Ensuring an Impartial Jury in the Age of Social Media

29 Pages Posted: 13 Mar 2012

Date Written: March 12, 2012


The explosive growth of social networking has placed enormous pressure on one of the most fundamental of American institutions — the impartial jury. Through social networking services like Facebook and Twitter, jurors have committed significant and often high-profile acts of misconduct. Just recently, the Arkansas Supreme Court reversed a death sentence because a juror Tweeted about the case during deliberations. In light of the significant risks to a fair trial that arise when jurors communicate through social media during trial, judges must be vigilant in monitoring for potential outside influences and in deterring misconduct.

In this Article, we present informal survey data from actual jurors on their use of social networking during trial. We discuss the rise of web-based social networks like Facebook and Twitter, and the concerns that arise when jurors communicate about a case through social media before returning a verdict. After surveying how courts have responded to jurors’ social media use, we describe the results of the informal survey. The results support a growing consensus in the legal profession that courts should frequently, as a matter of course, instruct jurors not to use social media to communicate about trial. Although others have stressed the importance of jury instructions in this area, we hope that the informal survey data will further the dialogue by providing an important perspective — that of actual jurors.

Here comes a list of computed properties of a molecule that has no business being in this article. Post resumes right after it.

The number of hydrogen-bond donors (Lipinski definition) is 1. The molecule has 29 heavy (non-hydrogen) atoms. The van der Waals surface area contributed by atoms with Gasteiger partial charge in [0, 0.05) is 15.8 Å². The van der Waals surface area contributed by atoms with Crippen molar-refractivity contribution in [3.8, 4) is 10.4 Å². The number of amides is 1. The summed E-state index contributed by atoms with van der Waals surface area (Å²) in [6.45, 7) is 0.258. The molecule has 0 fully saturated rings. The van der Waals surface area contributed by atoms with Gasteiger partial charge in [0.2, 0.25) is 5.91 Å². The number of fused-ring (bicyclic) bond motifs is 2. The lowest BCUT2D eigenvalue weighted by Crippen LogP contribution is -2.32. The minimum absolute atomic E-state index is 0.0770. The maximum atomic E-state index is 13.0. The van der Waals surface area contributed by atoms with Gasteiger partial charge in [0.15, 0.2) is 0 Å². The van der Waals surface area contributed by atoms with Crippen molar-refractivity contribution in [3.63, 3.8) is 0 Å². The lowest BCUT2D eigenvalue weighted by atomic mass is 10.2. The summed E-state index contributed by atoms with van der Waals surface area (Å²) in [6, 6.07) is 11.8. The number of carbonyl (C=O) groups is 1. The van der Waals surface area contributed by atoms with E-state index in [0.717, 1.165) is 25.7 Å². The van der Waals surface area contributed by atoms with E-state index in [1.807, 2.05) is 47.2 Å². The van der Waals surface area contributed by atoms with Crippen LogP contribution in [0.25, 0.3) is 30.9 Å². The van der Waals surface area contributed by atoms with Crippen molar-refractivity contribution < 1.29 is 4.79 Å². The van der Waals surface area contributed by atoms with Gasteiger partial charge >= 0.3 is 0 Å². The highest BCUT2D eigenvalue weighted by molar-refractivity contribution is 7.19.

Suggested Citation

St. Eve, Amy and Zuckerman, Michael A., Ensuring an Impartial Jury in the Age of Social Media (March 12, 2012). Duke Law & Technology Review, Vol. 11, 2012, Available at SSRN: https://ssrn.com/abstract=2020499

Amy St. Eve

U.S. District Court Judge ( email )

U.S. District Court
219 South Dearborn
Chicago, IL 60604
United States

Michael A. Zuckerman (Contact Author)

Jones Day ( email )

Chicago, IL 60610
United States

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